The Empire of Signs ペーパーバック – 1983/9/1
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With this book, Barthes offers a broad-ranging meditation on the culture, society, art, literature, language, and iconography--in short, both the sign-oriented realities and fantasies--of Japan itself.
"If Japan did not exist, Barthes would have had to invent it--not that Japan does exist in Empire of Signs, for Barthes is careful to point out that he is not analyzing the real Japan, there is no terrible innerness as in the West, no soul, no God, no fate, no ego, no grandeur, no metaphysics, no 'promotional fever' and finally no meaning . . . For Barthes Japan is a test, a challenge to think the unthinkable, a place where meaning is finally banished. Paradise, indeed, for the great student of signs." --Edmund White, The New York Times Book Review商品の説明をすべて表示する
Throughout this book, Barthes repeatedly finds himself amidst a system which directly contradicts his own in many ways, before returning back to his cleanly-woven fabric of everyday thought to analyze these contradictions. He frequently reaches a kind of baby-like state, where everything he encounters seems to be forced into a pure, senseless presence. This is a common experience to most westerners arriving in Japan. Signs do not seem to be systematized, and seem rather to float freely on an "ocean of nothingness" or something of that nature: an experience that fluctuates between excitement and terror.
Actually, this kind of mood reigns wherever there is a true encounter with the external, the unfamiliar, the "other", whether it is an individual person, a culture, or even just a general situation. When our usual system of meaning doesn't work, when it breaks down in the face of a highly discrepant actuality, we become infants once again, surrounded by strange objects which do not yet have a "sense" and thus do not make sense. In "Empire of Signs", Barthes has captured this mood perhaps even better than Martin Heidegger did when he called it the "present at hand".
I have only two criticisms for this book, which are minor in comparison to my appreciation for it. Firstly, Barthes has focused a lot on the delightful aspects of of Japan in this book at the cost of all other emotions. You, while reading this book, can imagine him giggling like a baby in a crib with a beloved toy dangling from a thread overhead. His fixation on this vision of Japan remains strong throughout the entirety the book. What he neglects to discuss is the terror of this toy being taken away, or even the terror upon turning his head to "an-other part of the room". To be sure, his delight is a kind of anxious delight, but it always remains delight. Barthes is like the baby which never cries, and we're, as readers, left to wonder if he is, perhaps a bit autistic on account of this fact.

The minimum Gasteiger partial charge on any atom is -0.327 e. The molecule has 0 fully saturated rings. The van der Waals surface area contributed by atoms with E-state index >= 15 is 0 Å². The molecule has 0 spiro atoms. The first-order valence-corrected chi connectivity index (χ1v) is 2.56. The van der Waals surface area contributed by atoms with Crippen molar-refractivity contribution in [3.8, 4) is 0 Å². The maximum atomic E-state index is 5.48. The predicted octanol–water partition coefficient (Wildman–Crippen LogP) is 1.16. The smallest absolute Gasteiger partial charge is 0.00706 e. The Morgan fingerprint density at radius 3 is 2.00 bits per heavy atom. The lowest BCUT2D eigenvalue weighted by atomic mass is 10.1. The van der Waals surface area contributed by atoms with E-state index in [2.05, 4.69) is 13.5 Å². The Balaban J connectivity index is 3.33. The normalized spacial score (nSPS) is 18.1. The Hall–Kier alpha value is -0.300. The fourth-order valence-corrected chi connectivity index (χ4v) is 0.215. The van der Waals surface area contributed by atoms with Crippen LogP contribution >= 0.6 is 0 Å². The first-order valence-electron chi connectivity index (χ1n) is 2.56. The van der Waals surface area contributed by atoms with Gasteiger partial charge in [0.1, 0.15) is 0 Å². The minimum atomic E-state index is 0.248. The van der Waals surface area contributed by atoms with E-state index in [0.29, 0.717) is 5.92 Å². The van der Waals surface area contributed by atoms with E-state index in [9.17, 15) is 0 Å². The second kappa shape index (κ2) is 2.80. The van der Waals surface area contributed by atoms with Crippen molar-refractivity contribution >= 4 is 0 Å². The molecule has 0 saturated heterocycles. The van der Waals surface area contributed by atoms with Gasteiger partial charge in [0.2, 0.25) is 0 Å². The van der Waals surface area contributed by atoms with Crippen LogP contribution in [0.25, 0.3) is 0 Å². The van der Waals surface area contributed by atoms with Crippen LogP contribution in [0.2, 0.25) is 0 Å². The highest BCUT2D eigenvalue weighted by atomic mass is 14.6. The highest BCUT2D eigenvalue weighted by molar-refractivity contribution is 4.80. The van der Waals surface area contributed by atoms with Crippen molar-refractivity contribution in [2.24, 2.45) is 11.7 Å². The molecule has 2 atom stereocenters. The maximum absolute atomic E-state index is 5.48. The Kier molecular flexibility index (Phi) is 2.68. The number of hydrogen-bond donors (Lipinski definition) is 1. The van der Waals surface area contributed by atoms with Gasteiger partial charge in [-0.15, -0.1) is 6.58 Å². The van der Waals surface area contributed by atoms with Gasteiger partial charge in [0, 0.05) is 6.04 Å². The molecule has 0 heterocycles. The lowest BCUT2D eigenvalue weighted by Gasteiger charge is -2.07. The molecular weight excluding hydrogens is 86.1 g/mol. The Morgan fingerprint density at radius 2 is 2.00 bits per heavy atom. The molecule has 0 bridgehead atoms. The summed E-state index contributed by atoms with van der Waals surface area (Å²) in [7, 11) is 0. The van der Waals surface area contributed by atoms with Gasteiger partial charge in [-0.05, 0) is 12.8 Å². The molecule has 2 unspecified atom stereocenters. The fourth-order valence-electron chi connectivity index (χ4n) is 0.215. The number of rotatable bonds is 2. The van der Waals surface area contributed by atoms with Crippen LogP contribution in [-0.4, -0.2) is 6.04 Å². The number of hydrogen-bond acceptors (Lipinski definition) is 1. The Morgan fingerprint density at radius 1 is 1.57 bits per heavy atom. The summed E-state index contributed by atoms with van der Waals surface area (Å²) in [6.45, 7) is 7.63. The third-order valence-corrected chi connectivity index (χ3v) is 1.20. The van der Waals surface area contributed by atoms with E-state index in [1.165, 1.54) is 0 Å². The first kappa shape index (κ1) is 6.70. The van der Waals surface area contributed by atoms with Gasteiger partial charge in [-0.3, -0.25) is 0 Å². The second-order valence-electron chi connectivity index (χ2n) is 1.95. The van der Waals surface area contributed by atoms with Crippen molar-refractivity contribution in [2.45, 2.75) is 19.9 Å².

Yet there is certainly an-other aspect of japan commonly discovered by travelers from the outside. Although the Japanese are often more than happy to treat the western visitor (whom they call "gaijin" or "outside person") like a beloved baby, the truth is that the Japanese are very much embroiled in their own world. The Japanese experience terror and resentment just as we do, although it is perhaps harder for us to detect, especially as outsiders. Read Kenzaburo Oe if you want to learn about the profound fear & disillusionment which often lurks beneath the "harmonious play" of Japan. As long as we are "visitors", as long as we are "outside people", we must understand that we are treated with kindness and sheltered from the more unsettling aspects of Japanese culture on account of this fact. Our Japanese hosts will often go to great lengths to avert our eyes from the secrets which can only be known to the lifetime member of Japan. Thus, Barthes's book is best read as a depiction of the "foreground" of Japan, with a shadowy and unacknowledged background, mysterious and foreboding.
My second criticism is that, on far too many occasions, Barthes opposes the "western" to Japan as though the two were diametrically opposed, and then implies that Japan has somehow achieved a "higher synthesis" than "the west". At these moments, Barthes departs from the usual intoxication of being involved in a foreign culture, into a kind of utopianism, with its corresponding condemnation of "the west" that created the very eyes with which he looks out onto this "new frontier of meaning". Ironically, this hierarchical way of thinking is itself rooted in mainstream western philosophy, whereas both eastern philosophers (Lao Tzu, Dogen, etc) and fringe western philosophers (Eckhart, Spinoza, Bergson) are often more interested in arrangement than rank. Perhaps the last form of westernization of eastern culture is a "utopianization" of it.
Barthes has shown us the authentic Japan, but who can show us the everyday Japan? Can we, as "outside people" even comprehend the everyday Japan in which its exoticism has disappeared, as anything other than anxiety and melancholy?
On p83 Barthes mistakenly attributes to Shakespeare (which he quotes in English) a passage from Wordsworth's Prelude (6:600-602), and reads Wordsworth's `sense' as if it were exactly the French `sens' (which in this context means `meaning'). In fact the passage signifies almost the opposite of what Barthes needs it to say: in the flash (i.e. ray, sudden light; the "going out" is not a being extinguished but a going forth, as some phileophers thought rays issued from the eye to yield perceptions of external things) the infinitude which is the soul's destiny is revearled. It's too bad the translator didn't at least point out the misattribution; in Google searches I see that people have quoted the passage from Barthes and attributed it, as he does, to Shakespeare.